Unlike others, Split doesn’t rely on gore or special effects to execute its scares. Rather, Split is a psychological thriller that wonderfully builds tension through James McAvoy’s brilliant performance. Kevin feels like his personality could switch at any moment and kill the second protagonist, Casey, the leader of the group of girls that had been kidnapped.

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5 ‘Blade II’ (2002)

Directed by Guillermo del Toro

Slashers have been a huge part of the horror genre since its inception and a slasher film is exactly how one could describe Blade II. It’s thrillingly gory and action-packed. As a pandemic sweeps the nation, turning reapers into mutant freaks that can infect both humans and vampires, meaning no one is safe. Blade must reluctantly team up with the Vampires to put a stop to it.

Blade II heavily leans into its slasher film inspirations, providing action that is not only well choreographed but bloody and brutal. Those watching Blade II are sure to experience a bloodbath of fun, action and some bone chilling kills. These days, Blade II is generally seen as the high point of the series, thanks in no small part to Del Toro’s confident mastery of everything from gore effects to the consistent tone that juggles campy and creepy.

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4 ‘Brightburn’ (2019)

Directed by David Yarovesky

Over the last two decades, many franchises have pondered the question of what would happen if an all-powerful character like Superman were to turn evil. Brightburn ponders what would happen if a character like Superman turned evil as a child, a time when emotions are high and life is changing.

The kills in Brightburn are chilling and most importantly, creative. When studios like DC handle an evil-Superman trope, they typically have to hold back on gore and bloodiness, but Brightburn does not. The kills upon the time of release were some that many audiences had not seen before, with The Boys, a show with similar gruesome scenes, not releasing until about 2 months after.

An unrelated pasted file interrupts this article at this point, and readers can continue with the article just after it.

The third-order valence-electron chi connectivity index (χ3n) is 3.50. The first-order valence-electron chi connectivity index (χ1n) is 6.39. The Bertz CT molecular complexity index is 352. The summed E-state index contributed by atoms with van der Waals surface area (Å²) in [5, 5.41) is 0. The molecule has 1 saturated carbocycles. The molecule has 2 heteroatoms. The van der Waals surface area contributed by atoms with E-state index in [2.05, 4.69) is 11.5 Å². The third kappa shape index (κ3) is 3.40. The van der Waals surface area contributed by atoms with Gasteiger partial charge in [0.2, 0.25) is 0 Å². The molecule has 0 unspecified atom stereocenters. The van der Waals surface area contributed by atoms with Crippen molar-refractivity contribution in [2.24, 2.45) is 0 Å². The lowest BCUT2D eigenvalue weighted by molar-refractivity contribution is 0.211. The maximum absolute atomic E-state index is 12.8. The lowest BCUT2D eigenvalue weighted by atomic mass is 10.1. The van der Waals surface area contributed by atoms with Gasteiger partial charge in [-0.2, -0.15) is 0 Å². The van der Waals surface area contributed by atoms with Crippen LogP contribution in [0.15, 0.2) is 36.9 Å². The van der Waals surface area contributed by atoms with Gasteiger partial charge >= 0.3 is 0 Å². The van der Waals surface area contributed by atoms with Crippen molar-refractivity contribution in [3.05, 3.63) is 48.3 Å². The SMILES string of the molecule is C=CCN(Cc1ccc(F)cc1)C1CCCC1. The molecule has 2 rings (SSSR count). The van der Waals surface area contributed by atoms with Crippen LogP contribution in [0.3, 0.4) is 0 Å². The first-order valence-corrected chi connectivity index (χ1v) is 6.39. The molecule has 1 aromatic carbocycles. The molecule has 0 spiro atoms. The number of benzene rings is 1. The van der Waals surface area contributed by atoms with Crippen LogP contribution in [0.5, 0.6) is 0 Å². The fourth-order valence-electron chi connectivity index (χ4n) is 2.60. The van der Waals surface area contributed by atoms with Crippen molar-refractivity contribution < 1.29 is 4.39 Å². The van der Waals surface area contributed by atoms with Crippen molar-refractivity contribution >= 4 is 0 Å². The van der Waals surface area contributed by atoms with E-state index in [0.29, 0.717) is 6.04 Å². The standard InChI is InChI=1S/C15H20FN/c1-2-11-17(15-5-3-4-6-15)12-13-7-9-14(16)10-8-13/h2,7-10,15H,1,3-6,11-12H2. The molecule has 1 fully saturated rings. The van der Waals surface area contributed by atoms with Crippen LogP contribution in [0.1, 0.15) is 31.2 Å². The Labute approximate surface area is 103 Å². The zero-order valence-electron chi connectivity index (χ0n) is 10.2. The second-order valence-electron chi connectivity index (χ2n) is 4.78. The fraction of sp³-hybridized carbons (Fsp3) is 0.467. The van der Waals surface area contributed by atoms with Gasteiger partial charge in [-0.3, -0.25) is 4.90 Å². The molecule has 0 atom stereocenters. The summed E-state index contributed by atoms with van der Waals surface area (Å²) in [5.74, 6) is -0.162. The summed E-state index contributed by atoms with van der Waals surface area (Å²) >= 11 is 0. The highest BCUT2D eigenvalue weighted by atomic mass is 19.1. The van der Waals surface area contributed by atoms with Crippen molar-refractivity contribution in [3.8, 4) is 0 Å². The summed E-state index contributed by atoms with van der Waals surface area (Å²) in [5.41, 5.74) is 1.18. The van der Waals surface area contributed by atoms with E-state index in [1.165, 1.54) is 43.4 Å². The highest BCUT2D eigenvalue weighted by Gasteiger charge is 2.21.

3 ‘Darkman’ (1990)

Directed by Sam Raimi

Image Via Universal Pictures

Sam Raimi has made his way around the block when it comes to directing superhero/horror films. Earlier in his career, Raimi directed Darkman, a film about a scientist who was burned alive returning to those who did it to exact revenge. Darkman memorably stars Liam Neeson and Frances McDormand.

Darkman‘s connection to horror come through inspiration from monster movie tropes through its protagonist. The gory sight of Darkman‘s face after being burned alive is a gut-wrenching sight to behold. Many believe this is Raimi’s first proven example of how well he can blend and transition between tones.

2 ‘The Crow’ (1994)

Directed by Alex Proyas

When Eric Lee and his wife are murdered by a gang, he returns from the dead to hunt down the gang as he’s hunted by a police officer named Sergeant Daryl Albrecht, played by Ernie Hudson of Ghostbusters fame.

Its gritty fantasy revenge tone mixed with a grunge aesthetic makes this film a spooky watch through and through. Watching Eric witness his wife be slaughtered right before his eyes before being murdered himself, and having to remember all of it when he is resurrected is a horror in and of itself.

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1 ‘Donnie Darko’ (2001)

Directed by Richard Kelly

A normal person is given an incredible gift, and they must use it to protect something they care about. The core fundamentals of many superhero films all lie within Donnie Darko. Donnie is a kid who, after being told that the world is going to end soon by a mysterious figure in a terrifying rabbit costume and an airplane engine crashed into his home, the rabbit suit begins to manipulate him into committing a series of crimes.

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Donnie Darko, while not being as much of a visual horror, leans into the realm of psychological horror with its incredibly thought-provoking existential surrealism. Outside of a creepy rabbit outfit, viewers may not see much that will horrify them, but they’ll walk out of their viewing experience with horror in their minds. Richard Kelly‘s filmography peaked with this 2001 cult classic, which earned considerable critical acclaim and fan response after an initial flop run at the box office.

NEXT: The Best Horror Movies of All Time, Ranked

 Darkman, Brightburn, and Donnie Darko prove that superhero movies can sometimes be genuinely scary.  Read More